Friends With Fur: A Pet Blog

Friends With Fur: A Pet Blog

Your Long-Haired Cat's Tangled Fur Is A Health Hazard!

by Sandra Butler

Long-haired cats are beautiful like no others, but they can potentially pay for those long, luxurious coats. If you're not taking very good care of your cat's fur, you may notice that tangles and clumps can develop in their fur. These tangles can actually pose a health hazard to your cat if you're not careful and don't attend to them quickly after they develop. Here's what you need to know about these hazards and how you can combat them.


One of the problems is that these tangles can cause your cat's skin to be pulled on. When enough fur joins the tangle, it can literally start to yank on your cat's skin. This is not only uncomfortable but, if your cat grooms itself, that fur will be pulled on. This can potentially cause skin damage.

If that weren't enough, the tangles themselves can prevent oxygen from making it to the surface of the skin. Without this necessary circulation, inflammation can develop on the surface of the skin, making matters even worse.


Tangles are bad enough for what they do to the skin, but they're also not great for a cat's digestion.

While it might seem like a cat can digest fur, they actually can't. The small amount that they normally consume is either ejected with their poop or thrown back up. So when a cat eats too much fur, their body can develop a blockage in the intestines.

This is a big problem. Intestinal blockages can prevent a cat from being able to 'go' or it can keep them from eating. Either way, this can quickly become a critical problem that can put a cat's life at risk.

What to Do

With the understanding you now have that your cat's tangles could pose a potential problem, you're probably ready to take action. There are two things that you should do in this situation.

The first is to tackle the tangles that are already there. You can start by clipping off the excess fur if you believe that you can do it without your cat wriggling and potentially getting injured. It's ideal to take them straight to a veterinarian, though.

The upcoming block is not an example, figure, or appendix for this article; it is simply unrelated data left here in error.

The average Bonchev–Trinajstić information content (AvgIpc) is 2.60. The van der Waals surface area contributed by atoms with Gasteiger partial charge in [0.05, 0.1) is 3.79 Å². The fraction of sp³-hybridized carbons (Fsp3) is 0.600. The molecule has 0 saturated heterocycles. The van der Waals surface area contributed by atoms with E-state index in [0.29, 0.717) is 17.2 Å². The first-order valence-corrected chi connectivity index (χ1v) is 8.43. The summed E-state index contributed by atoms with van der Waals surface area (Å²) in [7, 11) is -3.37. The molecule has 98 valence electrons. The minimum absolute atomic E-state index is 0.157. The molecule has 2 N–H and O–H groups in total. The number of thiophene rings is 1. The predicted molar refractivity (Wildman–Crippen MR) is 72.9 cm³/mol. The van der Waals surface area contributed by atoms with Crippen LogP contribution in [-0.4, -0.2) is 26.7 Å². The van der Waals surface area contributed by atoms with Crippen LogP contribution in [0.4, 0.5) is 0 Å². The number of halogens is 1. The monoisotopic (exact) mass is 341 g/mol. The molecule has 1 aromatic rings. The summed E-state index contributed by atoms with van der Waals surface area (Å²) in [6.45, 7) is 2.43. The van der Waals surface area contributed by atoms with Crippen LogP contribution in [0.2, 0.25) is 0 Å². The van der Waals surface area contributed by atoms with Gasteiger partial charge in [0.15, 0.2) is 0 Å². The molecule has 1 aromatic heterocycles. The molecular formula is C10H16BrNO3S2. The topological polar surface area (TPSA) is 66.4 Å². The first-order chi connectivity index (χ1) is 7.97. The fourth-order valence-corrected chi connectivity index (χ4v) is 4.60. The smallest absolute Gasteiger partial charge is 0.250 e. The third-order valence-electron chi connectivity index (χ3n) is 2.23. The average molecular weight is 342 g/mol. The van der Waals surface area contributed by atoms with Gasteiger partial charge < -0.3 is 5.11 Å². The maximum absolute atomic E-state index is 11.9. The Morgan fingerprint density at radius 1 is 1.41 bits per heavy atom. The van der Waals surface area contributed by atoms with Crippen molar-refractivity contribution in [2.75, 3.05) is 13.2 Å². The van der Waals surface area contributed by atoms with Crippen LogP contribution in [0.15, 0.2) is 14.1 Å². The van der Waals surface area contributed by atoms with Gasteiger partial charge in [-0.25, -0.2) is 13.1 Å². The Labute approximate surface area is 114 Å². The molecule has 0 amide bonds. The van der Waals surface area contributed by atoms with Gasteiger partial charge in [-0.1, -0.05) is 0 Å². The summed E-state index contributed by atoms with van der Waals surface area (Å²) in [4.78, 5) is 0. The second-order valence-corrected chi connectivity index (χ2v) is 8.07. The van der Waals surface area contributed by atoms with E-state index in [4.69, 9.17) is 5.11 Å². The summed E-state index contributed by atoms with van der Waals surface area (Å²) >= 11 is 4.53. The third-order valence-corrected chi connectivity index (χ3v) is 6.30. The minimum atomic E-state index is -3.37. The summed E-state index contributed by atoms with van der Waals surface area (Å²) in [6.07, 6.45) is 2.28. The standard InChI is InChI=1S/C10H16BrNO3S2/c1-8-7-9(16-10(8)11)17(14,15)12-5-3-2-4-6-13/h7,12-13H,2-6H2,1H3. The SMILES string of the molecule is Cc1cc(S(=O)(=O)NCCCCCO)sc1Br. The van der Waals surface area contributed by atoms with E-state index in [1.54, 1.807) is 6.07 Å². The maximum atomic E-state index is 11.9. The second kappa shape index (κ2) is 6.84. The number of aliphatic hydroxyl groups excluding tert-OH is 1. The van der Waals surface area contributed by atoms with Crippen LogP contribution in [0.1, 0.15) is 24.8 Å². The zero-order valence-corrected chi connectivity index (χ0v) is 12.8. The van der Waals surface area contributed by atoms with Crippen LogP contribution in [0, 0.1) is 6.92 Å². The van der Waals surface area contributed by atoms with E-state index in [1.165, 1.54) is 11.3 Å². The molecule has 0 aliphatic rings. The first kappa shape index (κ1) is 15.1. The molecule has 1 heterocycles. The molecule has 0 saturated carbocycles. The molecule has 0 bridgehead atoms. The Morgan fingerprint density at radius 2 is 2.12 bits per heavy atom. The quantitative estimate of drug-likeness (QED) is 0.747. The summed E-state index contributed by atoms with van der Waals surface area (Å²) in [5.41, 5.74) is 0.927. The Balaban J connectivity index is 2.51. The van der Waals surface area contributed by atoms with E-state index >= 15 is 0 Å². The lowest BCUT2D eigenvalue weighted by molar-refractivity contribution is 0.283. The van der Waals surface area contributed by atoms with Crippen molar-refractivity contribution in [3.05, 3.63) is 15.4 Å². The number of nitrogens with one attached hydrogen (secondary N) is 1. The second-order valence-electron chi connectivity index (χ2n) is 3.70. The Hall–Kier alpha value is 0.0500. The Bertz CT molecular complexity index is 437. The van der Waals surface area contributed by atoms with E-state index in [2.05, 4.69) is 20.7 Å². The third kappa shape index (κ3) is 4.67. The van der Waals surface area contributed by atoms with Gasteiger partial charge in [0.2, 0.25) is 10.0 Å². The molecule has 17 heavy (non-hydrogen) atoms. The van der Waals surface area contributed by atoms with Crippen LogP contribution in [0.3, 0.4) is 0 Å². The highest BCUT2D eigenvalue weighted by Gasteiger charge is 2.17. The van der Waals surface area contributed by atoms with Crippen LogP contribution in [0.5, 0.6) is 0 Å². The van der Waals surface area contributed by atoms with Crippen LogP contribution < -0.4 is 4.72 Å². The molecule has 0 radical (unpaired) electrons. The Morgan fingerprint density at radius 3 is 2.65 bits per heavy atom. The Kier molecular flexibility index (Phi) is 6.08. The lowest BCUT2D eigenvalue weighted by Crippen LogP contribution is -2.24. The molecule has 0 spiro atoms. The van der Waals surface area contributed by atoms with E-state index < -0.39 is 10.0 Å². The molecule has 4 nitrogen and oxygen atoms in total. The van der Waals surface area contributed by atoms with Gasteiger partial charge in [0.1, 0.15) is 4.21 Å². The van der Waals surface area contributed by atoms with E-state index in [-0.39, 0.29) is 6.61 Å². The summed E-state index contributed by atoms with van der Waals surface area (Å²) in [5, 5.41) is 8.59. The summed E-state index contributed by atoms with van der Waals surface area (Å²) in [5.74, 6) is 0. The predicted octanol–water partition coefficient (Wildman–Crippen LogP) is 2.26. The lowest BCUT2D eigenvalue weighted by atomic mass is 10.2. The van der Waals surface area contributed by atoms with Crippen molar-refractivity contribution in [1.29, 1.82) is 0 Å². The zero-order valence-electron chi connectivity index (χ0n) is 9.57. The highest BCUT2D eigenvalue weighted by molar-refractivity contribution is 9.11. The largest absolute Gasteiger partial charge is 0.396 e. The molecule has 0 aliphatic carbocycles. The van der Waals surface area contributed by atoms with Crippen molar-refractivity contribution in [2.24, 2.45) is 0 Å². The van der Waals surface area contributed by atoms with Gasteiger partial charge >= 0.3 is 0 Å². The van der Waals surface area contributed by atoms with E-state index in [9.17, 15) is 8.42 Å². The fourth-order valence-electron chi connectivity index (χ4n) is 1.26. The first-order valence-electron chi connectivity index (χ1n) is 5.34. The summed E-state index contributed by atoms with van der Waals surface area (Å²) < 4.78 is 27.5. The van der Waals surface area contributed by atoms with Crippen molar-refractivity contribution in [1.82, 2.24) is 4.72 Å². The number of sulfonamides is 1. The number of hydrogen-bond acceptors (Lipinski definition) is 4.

The reason you should go to a vet is so they can not only remove the clumps professionally but also take a close look at the skin, too. Your cat may need treatment for any skin damage if they've had these tangles for a while.

Secondly, you'll want to take steps to ensure that this doesn't happen again. You can bring your cat to a groomer on a regular basis for this. The groomer will remove the dead hair and ensure that the living fur is untangled and well-conditioned; all of which will help to prevent future tangles.

Caring for your cat's fur is a necessary part of having a long-haired cat. If your kitty has tangles, get help right away before the situation becomes a danger to their health. For more information, contact a company like Spring Hill Veterinary Clinic today.


About Me

Friends With Fur: A Pet Blog

Nothing is quite like the bond you develop with a pet. You and your dog know each other to the core. You and your cat have your own way of communicating, even though you do not speak their language. These pets are, in a very real sense, your friends — but they are friends you have the responsibility of caring for completely. Determining what the best care for your pet really is can be a challenge. That's why we created this blog. The articles collected here will help you become a better owner and a better friend to your furry companion, whether they're a cat, dog, rabbit, or other species entirely.